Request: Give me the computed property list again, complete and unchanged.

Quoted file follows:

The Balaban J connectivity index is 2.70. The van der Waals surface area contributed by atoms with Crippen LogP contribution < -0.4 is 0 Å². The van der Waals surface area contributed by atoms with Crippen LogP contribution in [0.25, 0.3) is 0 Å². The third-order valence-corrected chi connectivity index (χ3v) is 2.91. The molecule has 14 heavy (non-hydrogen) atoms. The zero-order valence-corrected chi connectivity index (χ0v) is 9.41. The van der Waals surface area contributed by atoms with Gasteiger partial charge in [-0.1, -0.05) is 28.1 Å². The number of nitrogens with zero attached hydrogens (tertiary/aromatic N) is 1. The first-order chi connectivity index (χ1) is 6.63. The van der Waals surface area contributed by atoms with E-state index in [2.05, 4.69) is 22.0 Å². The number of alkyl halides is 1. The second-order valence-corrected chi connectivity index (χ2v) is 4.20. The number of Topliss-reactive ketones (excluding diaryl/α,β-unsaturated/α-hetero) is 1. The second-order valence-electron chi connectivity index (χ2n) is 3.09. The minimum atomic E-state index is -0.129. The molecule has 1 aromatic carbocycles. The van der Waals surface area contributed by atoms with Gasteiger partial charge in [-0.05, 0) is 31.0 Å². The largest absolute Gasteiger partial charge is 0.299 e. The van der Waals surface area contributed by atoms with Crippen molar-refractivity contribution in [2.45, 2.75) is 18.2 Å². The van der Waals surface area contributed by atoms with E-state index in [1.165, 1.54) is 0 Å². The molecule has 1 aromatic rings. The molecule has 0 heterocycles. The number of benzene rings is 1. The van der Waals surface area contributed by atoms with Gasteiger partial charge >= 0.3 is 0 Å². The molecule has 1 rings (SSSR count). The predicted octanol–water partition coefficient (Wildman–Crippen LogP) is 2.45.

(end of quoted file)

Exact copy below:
The Balaban J connectivity index is 2.70. The van der Waals surface area contributed by atoms with Crippen LogP contribution < -0.4 is 0 Å². The van der Waals surface area contributed by atoms with Crippen LogP contribution in [0.25, 0.3) is 0 Å². The third-order valence-corrected chi connectivity index (χ3v) is 2.91. The molecule has 14 heavy (non-hydrogen) atoms. The zero-order valence-corrected chi connectivity index (χ0v) is 9.41. The van der Waals surface area contributed by atoms with Gasteiger partial charge in [-0.1, -0.05) is 28.1 Å². The number of nitrogens with zero attached hydrogens (tertiary/aromatic N) is 1. The first-order chi connectivity index (χ1) is 6.63. The van der Waals surface area contributed by atoms with E-state index in [2.05, 4.69) is 22.0 Å². The number of alkyl halides is 1. The second-order valence-corrected chi connectivity index (χ2v) is 4.20. The number of Topliss-reactive ketones (excluding diaryl/α,β-unsaturated/α-hetero) is 1. The second-order valence-electron chi connectivity index (χ2n) is 3.09. The minimum atomic E-state index is -0.129. The molecule has 1 aromatic carbocycles. The van der Waals surface area contributed by atoms with Gasteiger partial charge in [-0.05, 0) is 31.0 Å². The largest absolute Gasteiger partial charge is 0.299 e. The van der Waals surface area contributed by atoms with Crippen molar-refractivity contribution in [2.45, 2.75) is 18.2 Å². The van der Waals surface area contributed by atoms with E-state index in [1.165, 1.54) is 0 Å². The molecule has 1 aromatic rings. The molecule has 0 heterocycles. The number of benzene rings is 1. The van der Waals surface area contributed by atoms with Gasteiger partial charge >= 0.3 is 0 Å². The molecule has 1 rings (SSSR count). The predicted octanol–water partition coefficient (Wildman–Crippen LogP) is 2.45.